Today’s tale begins with the humble Austin Metro; a small, boxy, no-frills economy car designed to carry small, boxy, no-frills pensioners back and forth to the bingo hall. In the 1980s people “in the twilight of their lives” were selling their Minis in order to buy Ford Fiestas and Renault 5s which were a little easier to get in and out of and didn’t have quite such a harsh ride and British Leyland didn’t want to lose their customers.
Keeping with the theme the Austin Metro featured absolutely no young technology. It was powered by the ‘A-Series’ engine, a pensioner in it’s own right that had been first produced in 1951. One could either have a 998cc 1.0 engine or, for those without a heart condition, 1275cc 1.3 engine.
However, as with the Renault 5 and the Ford Fiesta, the small light weight platform of the Metro made it a perfect candidate for the transformation of the ‘hot-hatch’. In 1983 MG introduced the MG Metro which featured some styling differences from its parent car and, more importantly, got a fair amount more horsepower from the little A-Series. The naturally aspirated MG bumped power up from 63hp to 72 and the turbo charged car made 94hp. Not exactly mind bending figures but considering the size and weight of the car the additional power certainly transformed the car from a boring grocery getter into a little go-cart you could have some fun with.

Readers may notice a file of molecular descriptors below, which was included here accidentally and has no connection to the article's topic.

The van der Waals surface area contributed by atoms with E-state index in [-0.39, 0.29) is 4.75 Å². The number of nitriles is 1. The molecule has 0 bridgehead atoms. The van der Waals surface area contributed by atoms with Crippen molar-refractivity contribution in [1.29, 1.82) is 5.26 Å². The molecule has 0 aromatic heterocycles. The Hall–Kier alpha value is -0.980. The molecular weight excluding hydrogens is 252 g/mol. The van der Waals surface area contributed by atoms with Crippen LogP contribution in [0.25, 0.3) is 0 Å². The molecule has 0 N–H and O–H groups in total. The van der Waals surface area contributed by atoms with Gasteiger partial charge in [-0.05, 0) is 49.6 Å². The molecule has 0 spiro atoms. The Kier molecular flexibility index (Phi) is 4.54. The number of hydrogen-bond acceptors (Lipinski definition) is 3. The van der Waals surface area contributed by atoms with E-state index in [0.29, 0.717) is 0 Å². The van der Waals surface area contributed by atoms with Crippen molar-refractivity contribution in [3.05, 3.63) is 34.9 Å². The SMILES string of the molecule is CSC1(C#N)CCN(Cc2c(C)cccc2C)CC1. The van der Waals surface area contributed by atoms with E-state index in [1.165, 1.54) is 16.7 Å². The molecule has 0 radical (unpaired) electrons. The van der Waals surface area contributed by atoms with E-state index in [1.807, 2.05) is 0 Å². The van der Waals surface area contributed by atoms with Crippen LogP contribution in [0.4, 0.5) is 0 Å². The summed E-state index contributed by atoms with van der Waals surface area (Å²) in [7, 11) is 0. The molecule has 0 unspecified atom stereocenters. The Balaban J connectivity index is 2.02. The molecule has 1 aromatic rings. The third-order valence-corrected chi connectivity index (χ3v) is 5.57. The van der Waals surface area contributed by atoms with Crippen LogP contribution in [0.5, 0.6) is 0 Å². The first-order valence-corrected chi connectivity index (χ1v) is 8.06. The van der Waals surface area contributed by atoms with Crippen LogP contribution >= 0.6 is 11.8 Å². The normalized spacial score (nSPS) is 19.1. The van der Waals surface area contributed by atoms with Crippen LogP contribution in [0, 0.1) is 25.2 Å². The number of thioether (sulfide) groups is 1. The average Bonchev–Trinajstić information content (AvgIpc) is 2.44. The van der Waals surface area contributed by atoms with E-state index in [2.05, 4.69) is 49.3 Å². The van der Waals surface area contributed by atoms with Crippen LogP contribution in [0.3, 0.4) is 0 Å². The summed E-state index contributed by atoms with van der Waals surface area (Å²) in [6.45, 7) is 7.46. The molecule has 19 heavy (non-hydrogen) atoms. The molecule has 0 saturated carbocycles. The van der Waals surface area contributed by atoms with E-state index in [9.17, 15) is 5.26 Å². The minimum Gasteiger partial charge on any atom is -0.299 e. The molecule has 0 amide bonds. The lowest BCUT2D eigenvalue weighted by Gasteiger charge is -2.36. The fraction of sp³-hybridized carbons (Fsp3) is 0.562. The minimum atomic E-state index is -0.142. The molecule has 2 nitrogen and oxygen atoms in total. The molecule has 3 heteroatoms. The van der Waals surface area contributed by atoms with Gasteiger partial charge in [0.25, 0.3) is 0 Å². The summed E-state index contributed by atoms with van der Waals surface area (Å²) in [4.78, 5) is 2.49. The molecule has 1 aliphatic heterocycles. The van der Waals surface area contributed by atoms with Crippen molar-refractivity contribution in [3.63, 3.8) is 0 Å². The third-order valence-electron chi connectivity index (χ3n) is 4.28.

Then in 1982 the FIA introduced Group B rallying. Group B was a short lived period of insanity in rallying history that produced some of the most exciting cars in motorsport history such as the Ford RS200 and the Audi Quattro. The new regulations inspired British Leyland big wigs, who I assumed were high on cocaine and synth-pop music to turn this innocent little car into a fire breathing monster.
Behold the 6R4. Bequeathed to the world in May 1985.
Gone was the ancient A-Series, replaced with a bespoke 3.0 V6 built by David Wood, which oddly started life as a 3.5 Rover/Buick V8 and had two cylinders chopped off. It put power down to all four wheels. Talking of power the 6R4 would have either 250bhp if it were in the road going (yes you could buy these things for the road for £40,000) club spec or 410 if it were in International Spec.
Nearly every body panel was replaced. The massive boxed arches covered the super wide wheels and the rear arches led into plastic airboxes bolted to the steel doors which provided air to the mighty V6. The wing and front splitter were an attempt to make the boxy Metro a little more aerodynamic.
As an international rally car its career was sadly short lived. It’s debut was at the November 1985 Lombard RAC Rally in Wales where it was piloted to third by Tony Pond. Unfortunately the success didn’t last in 1986; a 6R4 was entered into rallies in Monte Carlo, Portugal, Sweden and Corsica but wasn’t able to finish a single course due to engine issues then, halfway through the 1986 season, Group B was banned due to a number of fatal accidents.
The 6R4 lived on as a rallycross car, albeit with a smaller engine, until the early 1990s. It was a successful little car in Rallycross then and can still be seen at historic Rallycross events up and down the country to this day.
Despite not being the most successful car I think it deserves its popularity. The thing is, in my opinion, the maddest of the Group B cars and is an important part of the history of Motorsport.
Thanks for reading!
(all pictures are from Google and belong to their respective owners)